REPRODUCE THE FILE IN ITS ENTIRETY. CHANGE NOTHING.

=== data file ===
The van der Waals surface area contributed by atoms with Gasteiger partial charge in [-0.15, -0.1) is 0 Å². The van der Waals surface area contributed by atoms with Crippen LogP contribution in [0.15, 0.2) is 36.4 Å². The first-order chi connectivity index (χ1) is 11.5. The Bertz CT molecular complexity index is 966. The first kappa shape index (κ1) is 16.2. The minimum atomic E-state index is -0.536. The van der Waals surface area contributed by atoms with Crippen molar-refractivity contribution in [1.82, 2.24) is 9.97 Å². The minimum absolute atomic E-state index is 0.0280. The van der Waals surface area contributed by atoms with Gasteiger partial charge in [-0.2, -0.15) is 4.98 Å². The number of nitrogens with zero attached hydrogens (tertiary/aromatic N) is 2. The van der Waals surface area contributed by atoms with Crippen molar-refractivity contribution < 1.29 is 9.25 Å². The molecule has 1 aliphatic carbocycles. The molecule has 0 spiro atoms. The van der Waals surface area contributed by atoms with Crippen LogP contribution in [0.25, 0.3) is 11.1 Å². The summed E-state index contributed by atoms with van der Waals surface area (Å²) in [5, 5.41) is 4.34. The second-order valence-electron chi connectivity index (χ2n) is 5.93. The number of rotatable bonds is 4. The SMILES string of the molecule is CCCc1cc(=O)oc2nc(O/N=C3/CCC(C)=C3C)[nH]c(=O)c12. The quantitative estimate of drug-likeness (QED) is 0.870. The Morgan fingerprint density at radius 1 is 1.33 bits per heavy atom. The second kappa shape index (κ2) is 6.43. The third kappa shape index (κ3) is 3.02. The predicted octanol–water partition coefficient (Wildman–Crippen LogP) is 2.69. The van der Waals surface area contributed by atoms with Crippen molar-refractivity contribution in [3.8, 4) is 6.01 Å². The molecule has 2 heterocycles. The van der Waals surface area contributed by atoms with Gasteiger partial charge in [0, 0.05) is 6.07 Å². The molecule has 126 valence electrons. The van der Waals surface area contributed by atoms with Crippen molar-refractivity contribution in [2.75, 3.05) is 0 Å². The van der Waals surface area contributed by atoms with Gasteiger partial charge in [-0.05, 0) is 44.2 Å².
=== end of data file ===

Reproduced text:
The van der Waals surface area contributed by atoms with Gasteiger partial charge in [-0.15, -0.1) is 0 Å². The van der Waals surface area contributed by atoms with Crippen LogP contribution in [0.15, 0.2) is 36.4 Å². The first-order chi connectivity index (χ1) is 11.5. The Bertz CT molecular complexity index is 966. The first kappa shape index (κ1) is 16.2. The minimum atomic E-state index is -0.536. The van der Waals surface area contributed by atoms with Crippen molar-refractivity contribution in [1.82, 2.24) is 9.97 Å². The minimum absolute atomic E-state index is 0.0280. The van der Waals surface area contributed by atoms with Gasteiger partial charge in [-0.2, -0.15) is 4.98 Å². The number of nitrogens with zero attached hydrogens (tertiary/aromatic N) is 2. The van der Waals surface area contributed by atoms with Crippen molar-refractivity contribution < 1.29 is 9.25 Å². The molecule has 1 aliphatic carbocycles. The molecule has 0 spiro atoms. The van der Waals surface area contributed by atoms with Crippen LogP contribution in [0.25, 0.3) is 11.1 Å². The summed E-state index contributed by atoms with van der Waals surface area (Å²) in [5, 5.41) is 4.34. The second-order valence-electron chi connectivity index (χ2n) is 5.93. The number of rotatable bonds is 4. The SMILES string of the molecule is CCCc1cc(=O)oc2nc(O/N=C3/CCC(C)=C3C)[nH]c(=O)c12. The quantitative estimate of drug-likeness (QED) is 0.870. The Morgan fingerprint density at radius 1 is 1.33 bits per heavy atom. The second kappa shape index (κ2) is 6.43. The third kappa shape index (κ3) is 3.02. The predicted octanol–water partition coefficient (Wildman–Crippen LogP) is 2.69. The van der Waals surface area contributed by atoms with Crippen molar-refractivity contribution in [3.8, 4) is 6.01 Å². The molecule has 2 heterocycles. The van der Waals surface area contributed by atoms with Gasteiger partial charge in [0, 0.05) is 6.07 Å². The molecule has 126 valence electrons. The van der Waals surface area contributed by atoms with Crippen molar-refractivity contribution in [2.75, 3.05) is 0 Å². The van der Waals surface area contributed by atoms with Gasteiger partial charge in [-0.05, 0) is 44.2 Å².